News and Commentary

7 Smart Money Moves to Maximize Year-End Bonuses by Kathleen Marteney, CRPC

If you received a year-end bonus, congratulations! As gratifying as it may be to splurge on something you can enjoy immediately, you may want to take a few moments to consider how you can maximize those dollars for the long-term. Following are seven smart money moves to help you use a financial windfall of money to solidify your financial future.

  1. Pay down high-interest credit-card debt;
  2. Pay off a Home Equity Line of Credit (HELOC) to free up cash flow;
  3. Establish or bolster an existing emergency fund with at least three months of expenses;
  4. Increase your salary deferral contributions to an employer-sponsored 401(k) retirement plan, which for 2019 can be as much as $19,000, or $25,000 for individuals age 50 or older;
  5. Make a 2018 contribution to an Individual Retirement Account (IRA) or set one up, if you qualify;
  6. Establish a 529 savings plan to help you save for a child’s future college education costs and for which you may use up to $10,000 per year to pay for tuition at a K-12 private school; and/or
  7. Assess your budget and find ways to cut expenses, especially if they exceed your earnings.

With the tax laws changes that went into effect on Jan. 1, 2018, it behooves individuals to meet with experienced advisors to assess their current financial condition and learn other ways they may improve their ability to meet their short-term and long-term financial goals.

 About the Author: Kathleen Marteney, CRPC, is a financial planner with Provenance Wealth Advisors, an Independent Registered Investment Advisor affiliated with Berkowitz Pollack Brant Advisors and Accountants, and a registered representative with Raymond James Financial Services. She can be reached at (800) 737-8804 or via email at


Provenance Wealth Advisors, 200 S. Biscayne Blvd., Miami FL 33131 (800) 737-8804.

Kathleen Marteney, CRPC, is a registered representative of and offers securities through Raymond James Financial Services, Inc., Members FINRA/SIPC.

Raymond James is not affiliated with and does not endorse the opinions or services of Berkowitz Pollack Brant Advisors and Accountants. PWA is not a registered broker/dealer and is independent of Raymond James Financial Services. Investment Advisory Services offered through Raymond James Financial Services Advisors, Inc., and Provenance Wealth Advisors.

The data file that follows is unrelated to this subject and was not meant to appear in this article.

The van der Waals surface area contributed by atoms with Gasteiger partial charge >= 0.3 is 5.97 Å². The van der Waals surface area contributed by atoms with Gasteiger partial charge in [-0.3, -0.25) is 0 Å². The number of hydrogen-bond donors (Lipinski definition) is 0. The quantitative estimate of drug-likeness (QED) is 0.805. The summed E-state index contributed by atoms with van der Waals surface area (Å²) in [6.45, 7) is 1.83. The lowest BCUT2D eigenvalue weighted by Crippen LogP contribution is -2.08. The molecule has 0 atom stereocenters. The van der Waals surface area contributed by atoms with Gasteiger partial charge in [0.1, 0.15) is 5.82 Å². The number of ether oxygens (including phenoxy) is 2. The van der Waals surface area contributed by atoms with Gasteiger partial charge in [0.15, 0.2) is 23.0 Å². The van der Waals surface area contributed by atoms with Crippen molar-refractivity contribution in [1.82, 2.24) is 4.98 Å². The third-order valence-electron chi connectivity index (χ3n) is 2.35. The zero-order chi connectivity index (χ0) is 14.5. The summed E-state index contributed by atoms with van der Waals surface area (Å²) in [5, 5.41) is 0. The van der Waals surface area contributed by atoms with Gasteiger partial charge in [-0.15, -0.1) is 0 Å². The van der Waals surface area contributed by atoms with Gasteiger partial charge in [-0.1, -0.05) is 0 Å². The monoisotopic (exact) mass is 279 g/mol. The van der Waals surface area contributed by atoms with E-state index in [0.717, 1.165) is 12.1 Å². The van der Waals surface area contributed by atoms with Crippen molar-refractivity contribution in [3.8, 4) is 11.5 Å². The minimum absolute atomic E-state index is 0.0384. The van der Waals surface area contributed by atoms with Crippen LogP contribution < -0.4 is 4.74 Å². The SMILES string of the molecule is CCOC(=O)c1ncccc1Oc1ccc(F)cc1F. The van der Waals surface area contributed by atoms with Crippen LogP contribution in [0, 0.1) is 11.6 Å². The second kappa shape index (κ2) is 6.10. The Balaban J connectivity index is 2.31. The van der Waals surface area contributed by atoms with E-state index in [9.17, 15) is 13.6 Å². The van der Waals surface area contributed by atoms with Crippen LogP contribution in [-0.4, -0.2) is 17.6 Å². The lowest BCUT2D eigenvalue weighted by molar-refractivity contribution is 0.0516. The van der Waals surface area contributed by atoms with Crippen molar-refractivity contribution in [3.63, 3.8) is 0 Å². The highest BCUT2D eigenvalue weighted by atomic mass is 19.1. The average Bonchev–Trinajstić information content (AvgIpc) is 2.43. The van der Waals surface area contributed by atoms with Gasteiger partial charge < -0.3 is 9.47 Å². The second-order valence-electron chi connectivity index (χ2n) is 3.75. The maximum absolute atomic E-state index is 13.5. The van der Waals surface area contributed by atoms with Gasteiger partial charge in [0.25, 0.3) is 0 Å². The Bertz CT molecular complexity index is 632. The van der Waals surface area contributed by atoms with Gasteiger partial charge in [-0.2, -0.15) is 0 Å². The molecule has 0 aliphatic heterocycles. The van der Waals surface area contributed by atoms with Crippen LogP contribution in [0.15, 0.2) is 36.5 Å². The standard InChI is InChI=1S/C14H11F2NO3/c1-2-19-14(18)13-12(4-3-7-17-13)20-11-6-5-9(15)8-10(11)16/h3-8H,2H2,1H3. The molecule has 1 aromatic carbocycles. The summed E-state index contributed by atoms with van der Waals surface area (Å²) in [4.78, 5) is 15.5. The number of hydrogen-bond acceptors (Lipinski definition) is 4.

This material is being provided for information purposes only and is not a complete description, nor is it a recommendation. Any opinions are those of the advisors of PWA and not necessarily those of Raymond James. You should discuss any tax or legal matters with the appropriate professional. Prior to making an investment decision, please consult with your financial advisor about your individual situation. The information has been obtained from sources considered to be reliable, but we do not guarantee that the foregoing material is accurate or complete.

This information is not intended as a solicitation or an offer to buy or sell any security referred to herein. Investors should carefully consider the investment objectives, risks, charges and expenses associated with 529 plans before investing. This and other information about 529 plans is available in the issuer’s official statement and should be read carefully before investing. Investors should consult a tax advisor about any state tax consequences of an investment in a 529 plan. As with other investments, there are generally fees and expenses associated with participation in a 529 plan. There is also a risk that these plans may lose money or not perform well enough to cover college costs as anticipated. Most states offer their own 529 programs, which may provide advantages and benefits exclusively for their residents. The tax implications can vary significantly from state to state. Investors should consider, before investing, whether the investor’s or the designated beneficiary’s home state offers any tax or other benefits that are only available for investment in such state’s 529 college savings plan. Such benefits include financial aid, scholarship funds, and protection from creditors.

401(k) plans are long-term retirement savings vehicles. Withdrawal of pre-tax contributions and/or earnings will be subject to ordinary income tax and, if taken prior to age 59 1/2, may be subject to a 10% federal tax penalty. Investments mentioned may not be suitable for all investors. There is no guarantee that these statements, opinions or forecasts provided herein will prove to be correct.